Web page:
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'Finding Dory' and disabilities


June 28, 2016

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    As someone who actually quite liked Jojo Moyes' Me Before You, I got exasperated at the outpouring of hate directed at the film of the same name that came out a few weeks ago. I went digging through reviews and disability-positive forums to try to understand a different perspective. After researching, I still felt that most of the hate resulted from bad readings of the source material, but the research primed me for a completely mind-blowing experience when I walked into Pixar's latest, the long-awaited sequel Finding Dory.
    Because if you're looking for a disability-positive movie, Finding Dory blows it out of the freaking water.
    I don't want to waste space with synopsis, but to set the scene: Lovable blue tang Dory, who lives with short-term memory loss, suddenly gets a blast of recollection that leads her on a quest to reunite with her long-lost family. The journey takes her and former favorites Marlin and Nemo all the way to an aquarium in California that serves as a hospital for marine life, rescuing injured animals and rehabilitating them for release. Dory is separated from Nemo and Marlin to go on her own adventure in the aquarium, working with a cast of colorful new characters to find the family she lost so long ago.
    I was so wrapped up in the family reunion plot that it wasn't until halfway through the movie that I really realized what was going on. As soon as the story moves to the aquarium, every major character the audience encounters has some kind of condition that would be typically classified as a disability. The whale shark has myopia, making it difficult for her to see where she goes when she swims; her neighbor, a beluga whale, has trouble using his echolocation. To get into the aquarium, Marlin and Nemo must rely on the help of a sea lion and a loon, each with some kind of developmental disorder, while Dory's partner in crime in the aquarium is an octopus-turned-septapus named Hank. And, of course, you have Dory herself, always introducing herself with (and, heartbreakingly, apologizing for) her short-term memory loss, and learning to live more effectively with it on her own.
    I get very annoyed with stories that present unchangeable aspects about people as obstacles to be overcome. A film about race that presents skin color as a challenge to be transcended is not a whole lot better than an outright racist movie, and the same goes for movies about disabilities. Watching Finding Dory, I never once felt that the characters were being driven to "overcome" their disabilities. In fact, their disabilities were by far the least important, least defining traits about the characters, to the point where — until I started looking for it — I hardly noticed that many of them had disabilities at all.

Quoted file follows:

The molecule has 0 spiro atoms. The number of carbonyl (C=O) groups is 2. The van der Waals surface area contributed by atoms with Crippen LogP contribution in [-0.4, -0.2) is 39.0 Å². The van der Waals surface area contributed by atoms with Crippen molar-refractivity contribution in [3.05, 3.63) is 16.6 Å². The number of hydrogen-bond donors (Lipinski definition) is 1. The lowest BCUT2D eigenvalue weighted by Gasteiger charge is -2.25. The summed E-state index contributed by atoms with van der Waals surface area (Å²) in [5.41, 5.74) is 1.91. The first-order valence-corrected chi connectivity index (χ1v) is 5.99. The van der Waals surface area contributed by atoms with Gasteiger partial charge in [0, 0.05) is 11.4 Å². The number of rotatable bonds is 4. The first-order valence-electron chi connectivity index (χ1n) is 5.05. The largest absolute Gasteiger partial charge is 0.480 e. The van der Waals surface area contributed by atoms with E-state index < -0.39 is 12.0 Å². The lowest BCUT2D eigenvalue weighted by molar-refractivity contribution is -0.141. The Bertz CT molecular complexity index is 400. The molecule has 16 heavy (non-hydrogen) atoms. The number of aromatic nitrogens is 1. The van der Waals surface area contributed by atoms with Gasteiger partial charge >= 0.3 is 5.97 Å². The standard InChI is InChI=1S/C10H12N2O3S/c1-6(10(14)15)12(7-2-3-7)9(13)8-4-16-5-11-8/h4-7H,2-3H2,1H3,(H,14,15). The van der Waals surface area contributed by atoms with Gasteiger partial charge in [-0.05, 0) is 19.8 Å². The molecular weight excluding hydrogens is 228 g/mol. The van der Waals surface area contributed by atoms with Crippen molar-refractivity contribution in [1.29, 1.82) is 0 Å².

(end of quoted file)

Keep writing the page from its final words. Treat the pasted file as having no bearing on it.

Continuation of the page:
In addition to giving these normatively challenged characters time to shine, the movie puts much of the burden for "overcoming" disability on the able-bodied characters (namely Marlin; there are actually very few of them in the movie). Just as Marlin had to learn to give Nemo space and let him grow up in Finding Nemo, Marlin has to get his neurotic daddy tendencies in check and realize that Dory — despite the hazards her short-term memory loss can pose — is perfectly capable of taking care of herself. 
    It isn't a perfect movie; in fact, several writers have pinged on the aforementioned sea lion and loon, which become the butt of several jokes that other characters are spared. But it's a step in the right direction and does a good job of introducing talking points between parents and children about living with community members who live with mental and physical challenges — and about living with their own.

    Brittani Howell is the editor of Connect Statesboro. If you'd like to reach out, shoot a message to editor@connectstatesboro.com!

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